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WIREs Cogn Sci
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Situated cognition

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Following the cognitive revolution, when knowing and learning have come to be theorized in terms of representations stored and processed in the mind, empirical and theoretical developments in very different scholarly disciplines have led to the emergence of the situated cognition hypothesis, which consists of a set of interlocking theses: cognition is embodied, fundamentally social, distributed, enacted, and often works without representations. We trace the historical origins of this hypothesis and discuss the evidential support this hypothesis receives from empirical and modeling studies. We distinguish the question of where cognition is located from the question of what cognition is, because the confounding of the two questions leads to misunderstandings in the sometimes‐ardent debates concerning the situated cognition hypothesis. We conclude with recommendations for interdisciplinary approaches to the nature of cognition. WIREs Cogn Sci 2013, 4:463–478. doi: 10.1002/wcs.1242 This article is categorized under: Psychology > Theory and Methods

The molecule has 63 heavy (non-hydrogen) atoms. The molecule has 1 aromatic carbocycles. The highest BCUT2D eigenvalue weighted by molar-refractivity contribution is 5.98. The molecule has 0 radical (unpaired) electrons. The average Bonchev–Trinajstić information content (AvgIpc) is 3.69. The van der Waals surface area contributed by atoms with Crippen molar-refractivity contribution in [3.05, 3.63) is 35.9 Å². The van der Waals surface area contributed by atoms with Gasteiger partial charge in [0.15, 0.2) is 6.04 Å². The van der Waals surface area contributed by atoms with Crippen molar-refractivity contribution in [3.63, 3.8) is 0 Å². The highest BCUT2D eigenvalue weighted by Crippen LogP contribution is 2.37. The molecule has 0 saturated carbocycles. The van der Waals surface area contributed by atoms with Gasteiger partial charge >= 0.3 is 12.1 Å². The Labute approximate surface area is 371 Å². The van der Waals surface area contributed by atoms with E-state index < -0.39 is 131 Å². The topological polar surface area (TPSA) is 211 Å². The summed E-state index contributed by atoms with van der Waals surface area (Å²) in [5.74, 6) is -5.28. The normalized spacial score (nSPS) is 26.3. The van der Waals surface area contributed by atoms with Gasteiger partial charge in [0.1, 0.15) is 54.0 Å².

The number of citations to the topic‐initiating article by Brown et al. (in Google) and to the key term ‘situated cognition’. Source: Thomson Reuters Web of Science.
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Different units of analysis lead to different ways of conceptualizing the nature of cognition. (a) Classical representation approach. (b) A nontransactional interpretation of the situated cognition approach. (c) Transactional, dialectical approach, where time is not external, but is integrated with the units of analysis.
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